In Vargas v. Vehicle Sols. Corp., No. 8:19-cv-1109-T-60AAS, 2020 U.S. Dist. LEXIS 141526 (M.D. Fla. Aug. 7, 2020), Judge Barber found  standing under the TCPA. The facts were as follows:

The son of Plaintiff Yajairis Vagas incurred a debt to Defendant Vehicle Solutions Corp. (“VSC”) to purchase a car. Because her son worked for Plaintiff’s company, Plaintiff made payments on his car loan by taking money out of his paycheck. Due to confusion over the timing of payments, the loan fell into arrears and VSC contacted the son to attempt to obtain payment. Plaintiff intervened to try to resolve the matter, calling VSC on her cell phone, which had a number ending in 6032. Plaintiff’s daughter had purchased the cell phone for Plaintiff to use and the daughter was the subscriber on the cell phone plan that included the 6032 number. Plaintiff, however, asserts that she is the primary user of the cell phone and the 6032 number. VSC began calling Plaintiff on the 6032 number using both auto-dialing and recorded messages. Plaintiff repeatedly spoke with VSC representatives and directed them to cease calling, but VSC persisted, making hundreds of such calls to the 6032 number.

The District Court found standing, and denied Defendant’s summary judgment motion.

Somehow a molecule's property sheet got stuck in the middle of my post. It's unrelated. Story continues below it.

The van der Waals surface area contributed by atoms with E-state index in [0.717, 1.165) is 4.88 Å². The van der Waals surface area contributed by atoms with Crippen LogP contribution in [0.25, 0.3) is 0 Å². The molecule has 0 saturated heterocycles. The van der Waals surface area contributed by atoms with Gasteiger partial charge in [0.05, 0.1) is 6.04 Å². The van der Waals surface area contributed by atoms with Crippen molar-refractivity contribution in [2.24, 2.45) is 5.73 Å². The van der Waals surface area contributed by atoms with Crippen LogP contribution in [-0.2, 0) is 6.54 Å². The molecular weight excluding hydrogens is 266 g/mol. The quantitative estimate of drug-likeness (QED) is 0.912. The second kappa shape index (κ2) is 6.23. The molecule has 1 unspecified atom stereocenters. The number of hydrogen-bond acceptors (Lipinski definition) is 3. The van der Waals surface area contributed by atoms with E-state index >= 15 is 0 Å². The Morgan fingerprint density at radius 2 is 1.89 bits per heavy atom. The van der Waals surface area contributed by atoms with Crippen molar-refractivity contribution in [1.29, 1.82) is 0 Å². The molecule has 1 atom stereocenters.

It argues only that Plaintiff lacks standing to sue under the TCPA. VSC argues that, “applying the logic” of the Eleventh Circuit’s decision in Osorio v. State Farm Bank, F.S.B., 746 F.3d 1242 (11th Cir. 2014), the only persons with standing to sue under the TCPA’s private cause of action are subscribers to the cell phone number to which the offending calls were placed. Here, that subscriber was not Plaintiff, but her daughter. Osorio does not support VSC’s motion for multiple reasons. First, Osorio did not address statutory standing or the TCPA’s private cause of action, the issue raised in VSC’s motion. It addressed the meaning of the phrase “called party” in the TCPA provision regarding consent to receive calls. The Eleventh Circuit’s holding turned on the meaning of that specific language, which does not appear in the TCPA’s provision for a private right of action. Second, Osorio is factually distinguishable because here, unlike Osorio, the plaintiff whose standing is at issue asserts that she is the primary user of the cell phone number in question. Third, even if the only parties with standing to sue were those who can also give the requisite consent, Plaintiff might have been expressly or impliedly authorized by her daughter to provide the necessary consent, an issue VSC does not address. As Plaintiff points out, the weight of authority, reflected in numerous cases in this district and elsewhere, is that persons in positions similar to that of Plaintiff have standing to sue under the TCPA. See, e.g., Leyse v. Bank of Am. Nat. Ass’n, 804 F.3d 316, 318 (3d Cir. 2015) (holding that regular user of phone [*5]  line and occupant of residence had statutory standing to bring action for alleged violations of TCPA’s robocall provisions); Soulliere v. Cent. Florida Inv., Inc., 8:13-CV-2860-T-27AEP, 2015 WL 1311046, at *4 (M.D. Fla. Mar. 24, 2015) (noting district court decisions holding that primary or regular user of the cell phone has standing under the TCPA, an issue not addressed by Osorio); Gesten v. Stewart Law Group, LLC, 67 F. Supp. 3d 1356, 1358-59 (S.D. Fla. 2014) (holding that user of cell phone number had standing under the TCPA even if she was not the subscriber and noting that Osorio addressed “called party” for purposes of consent, not standing); Meyer v. Diversified Consultants, Inc., 3:14-cv-393-J-34JBT, 2014 WL 5471114, at *2 (M.D. Fla. Oct. 29, 2014)((“The issue in [Osario] was not standing, but rather consent.”); Manno v. Healthcare Revenue Recovery Group, LLC, 289 F.R.D. 674, 682 (S.D. Fla. 2013) (explaining that TCPA’s private right of action provides that any “person or entity” injured by a violation may seek redress; standing is not expressly limited to the “called party.”) (citing Page v. Regions Bank, 917 F. Supp. 2d 1214, 1217, (N.D. Ala. 2012)). The Court finds the reasoning in these cases persuasive and, for all the reasons discussed above, Osario does not compel a different result. Accordingly, it is ORDERED, ADJUDGED and DECREED: “Defendant, Vehicle Solutions Corp.’s Motion for Summary Judgment as to Count I of the Plaintiff, Yajairis Vargas’ Complaint” (Doc. 30) is DENIED.